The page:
McD’s Tempts Latinos With ‘Flying Fry’

NEW YORK McDonald’s elevates its ubiquitous French fries to new heights via a multiplatform media campaign rolling out Jan. 1 aimed at bicultural young Latinos with an affinity for the popular menu item.

In “Flying Fry,” McDonald’s fries are airborne in TV, radio and online ads planned for 16 major and emerging Hispanic markets in the yearlong effort.

The TV spot features two male Hispanic teens who challenge each other to a series of extreme French fry eating scenarios in which they toss one another a fry, then catch it with their mouths from such unlikely places as a four-story balcony (through the magic of video, the kid on the receiving end catches it), and from one “up” escalator to one “down” escalator with a multilevel staircase about 8 to 10 feet wide in between.

“As McDonald’s evolves their [marketing] effort and makes sure they are connecting with the growing acculturated segment of Hispanics, especially with the second generation, this is the vehicle they’ve chosen to use to connect with bicultural, bilingual young consumers,” said Tommy Thompson, president of Inspire!, the Dallas-based Hispanic agency behind the creative.

The ads are designed to reach Latinos between the ages of 16 and 19, Thompson said, describing them as an elusive demo since they don’t typically watch a lot of Spanish-language TV.

“Yet when they are watching English-language media they are seeing the spots but they aren’t really establishing a connection because they don’t find the message relevant,” he added.

Still, the Latino youth market, ages 14 to 19, boasts a spending power of some $20 billion, much of which is spent on eating out at fast-food restaurants, according to a 2006 study by the Association of Hispanic Advertising Agencies.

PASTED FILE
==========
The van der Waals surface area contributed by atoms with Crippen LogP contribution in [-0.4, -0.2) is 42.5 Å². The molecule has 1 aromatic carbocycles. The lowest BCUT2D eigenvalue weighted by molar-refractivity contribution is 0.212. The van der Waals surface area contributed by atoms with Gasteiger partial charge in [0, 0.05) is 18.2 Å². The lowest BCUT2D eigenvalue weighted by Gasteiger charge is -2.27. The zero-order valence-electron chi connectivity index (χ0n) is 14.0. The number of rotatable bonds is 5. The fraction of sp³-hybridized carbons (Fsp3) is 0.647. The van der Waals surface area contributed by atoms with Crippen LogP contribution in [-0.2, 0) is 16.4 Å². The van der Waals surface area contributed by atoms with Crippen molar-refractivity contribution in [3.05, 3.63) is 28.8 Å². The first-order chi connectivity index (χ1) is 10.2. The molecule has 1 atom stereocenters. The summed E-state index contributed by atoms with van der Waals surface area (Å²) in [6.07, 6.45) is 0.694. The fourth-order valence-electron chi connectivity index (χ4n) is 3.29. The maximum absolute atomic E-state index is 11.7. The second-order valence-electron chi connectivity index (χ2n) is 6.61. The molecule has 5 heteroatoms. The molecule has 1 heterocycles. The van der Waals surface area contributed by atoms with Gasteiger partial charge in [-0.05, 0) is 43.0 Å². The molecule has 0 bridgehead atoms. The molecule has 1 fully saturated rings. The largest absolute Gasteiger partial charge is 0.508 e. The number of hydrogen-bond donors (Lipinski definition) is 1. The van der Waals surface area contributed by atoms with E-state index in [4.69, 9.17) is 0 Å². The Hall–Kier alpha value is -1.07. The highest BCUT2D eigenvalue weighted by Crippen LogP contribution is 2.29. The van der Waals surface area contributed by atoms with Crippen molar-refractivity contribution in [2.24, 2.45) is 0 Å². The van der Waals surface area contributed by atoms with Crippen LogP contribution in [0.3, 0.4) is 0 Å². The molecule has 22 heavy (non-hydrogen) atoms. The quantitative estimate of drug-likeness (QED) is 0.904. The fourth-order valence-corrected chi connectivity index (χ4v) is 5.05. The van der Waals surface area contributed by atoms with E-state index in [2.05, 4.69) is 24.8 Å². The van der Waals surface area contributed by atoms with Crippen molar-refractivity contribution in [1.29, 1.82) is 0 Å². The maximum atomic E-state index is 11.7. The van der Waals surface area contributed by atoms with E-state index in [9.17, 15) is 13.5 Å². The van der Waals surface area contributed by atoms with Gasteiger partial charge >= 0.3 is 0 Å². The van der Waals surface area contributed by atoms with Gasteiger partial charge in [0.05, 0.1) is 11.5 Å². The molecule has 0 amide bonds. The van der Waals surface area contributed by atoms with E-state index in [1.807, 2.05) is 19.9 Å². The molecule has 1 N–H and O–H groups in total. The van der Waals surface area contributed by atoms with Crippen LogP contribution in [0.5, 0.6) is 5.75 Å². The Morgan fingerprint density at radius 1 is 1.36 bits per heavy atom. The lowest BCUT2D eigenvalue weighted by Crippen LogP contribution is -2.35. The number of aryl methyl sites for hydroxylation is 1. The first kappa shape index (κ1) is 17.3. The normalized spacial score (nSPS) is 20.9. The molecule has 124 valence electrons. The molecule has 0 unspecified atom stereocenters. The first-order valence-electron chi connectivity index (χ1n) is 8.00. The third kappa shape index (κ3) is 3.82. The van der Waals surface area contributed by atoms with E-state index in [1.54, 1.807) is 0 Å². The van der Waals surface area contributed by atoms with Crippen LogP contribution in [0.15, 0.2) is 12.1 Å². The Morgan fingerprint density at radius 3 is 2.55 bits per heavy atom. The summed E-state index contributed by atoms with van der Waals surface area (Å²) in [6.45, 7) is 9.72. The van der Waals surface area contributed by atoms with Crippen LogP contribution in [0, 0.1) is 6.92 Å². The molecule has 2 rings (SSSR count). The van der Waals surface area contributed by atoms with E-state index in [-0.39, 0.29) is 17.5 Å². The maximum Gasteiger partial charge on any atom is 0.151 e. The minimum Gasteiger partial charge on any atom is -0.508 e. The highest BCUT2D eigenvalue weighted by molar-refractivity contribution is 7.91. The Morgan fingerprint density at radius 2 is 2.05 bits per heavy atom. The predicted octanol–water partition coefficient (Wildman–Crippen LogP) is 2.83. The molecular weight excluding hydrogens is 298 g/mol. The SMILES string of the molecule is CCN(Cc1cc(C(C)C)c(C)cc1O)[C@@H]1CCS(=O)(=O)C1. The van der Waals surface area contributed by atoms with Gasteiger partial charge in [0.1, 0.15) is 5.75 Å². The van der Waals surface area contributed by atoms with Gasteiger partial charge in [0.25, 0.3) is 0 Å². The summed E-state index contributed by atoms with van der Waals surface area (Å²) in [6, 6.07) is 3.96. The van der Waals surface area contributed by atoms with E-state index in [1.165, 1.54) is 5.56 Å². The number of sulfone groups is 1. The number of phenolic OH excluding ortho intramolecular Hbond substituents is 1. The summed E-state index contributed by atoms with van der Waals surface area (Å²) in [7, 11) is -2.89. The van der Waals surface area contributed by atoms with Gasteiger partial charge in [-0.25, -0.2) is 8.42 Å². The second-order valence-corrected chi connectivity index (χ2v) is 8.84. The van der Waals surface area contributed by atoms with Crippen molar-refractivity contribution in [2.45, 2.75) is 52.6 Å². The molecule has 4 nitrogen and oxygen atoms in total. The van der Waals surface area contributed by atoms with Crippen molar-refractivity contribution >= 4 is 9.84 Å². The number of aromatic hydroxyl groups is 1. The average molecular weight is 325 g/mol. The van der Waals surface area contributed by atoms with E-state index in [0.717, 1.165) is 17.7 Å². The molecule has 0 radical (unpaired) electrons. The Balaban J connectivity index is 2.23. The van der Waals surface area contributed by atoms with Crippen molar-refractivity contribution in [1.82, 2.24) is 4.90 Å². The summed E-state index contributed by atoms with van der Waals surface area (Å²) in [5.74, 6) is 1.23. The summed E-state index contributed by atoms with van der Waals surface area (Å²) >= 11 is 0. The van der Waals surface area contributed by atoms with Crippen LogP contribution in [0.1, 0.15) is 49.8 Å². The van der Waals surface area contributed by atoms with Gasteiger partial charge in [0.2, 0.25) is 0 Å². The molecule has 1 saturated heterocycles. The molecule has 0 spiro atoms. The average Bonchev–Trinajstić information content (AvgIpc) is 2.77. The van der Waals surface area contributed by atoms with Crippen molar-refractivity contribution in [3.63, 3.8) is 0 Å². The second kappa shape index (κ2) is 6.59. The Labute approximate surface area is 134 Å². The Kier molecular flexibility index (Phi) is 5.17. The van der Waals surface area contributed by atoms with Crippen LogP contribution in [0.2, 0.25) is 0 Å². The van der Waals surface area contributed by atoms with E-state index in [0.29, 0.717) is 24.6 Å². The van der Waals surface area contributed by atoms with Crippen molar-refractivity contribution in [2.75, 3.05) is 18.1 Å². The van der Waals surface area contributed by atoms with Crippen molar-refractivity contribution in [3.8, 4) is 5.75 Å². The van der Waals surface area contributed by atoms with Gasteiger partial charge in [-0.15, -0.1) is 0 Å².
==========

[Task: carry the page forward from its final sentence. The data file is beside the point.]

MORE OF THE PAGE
Thompson said his agency’s McDonald’s TV spots “are speaking directly” to young Latinos and would air on youth-targeted, English-language cable channels, including Comedy Central, Fox, MTV and VH1, with multiple audio spots planned for radio and media banner ads designated for online placement as part of an interactive component.

What’s most noticeable about the TV spot is that though the actors are Latinos, the messaging is largely what some would consider mainstream.

“There’s still something in the content that connects with Latinos like language and music,” Thompson said.

The online ads take the “Flying Fry” a leap further, featuring dual vertical banner ads that will frame the far left and far right lower portion of a Web site’s home page and showcase silhouettes of young men on each side of the computer screen lobbing fries to each other across the home page and catching them with their mouths on the opposite sides of the screen. A prompt on the left hand side of the screen also invites online users to “Click here to throw the fry.”

A blitz of TV, radio and online advertising will target Albuquerque, N.M.; the Texas cities of Austin, Corpus Christi, Dallas, Fort Worth, Houston, Laredo and San Antonio; Rochester, N.Y.; and Sacramento, Calif.

Radio spots are planned for Amarillo and Lubbock, Texas; and the North Carolina cities of Charlotte, Greensboro/Winston-Salem, Greenville/Washington and Raleigh.

Ad spending in Hispanic TV for McDonald’s has reached $53 million through September of this year. In 2006, McDonald’s ad spending for Hispanic TV totaled $70 million, per Nielsen Monitor-Plus.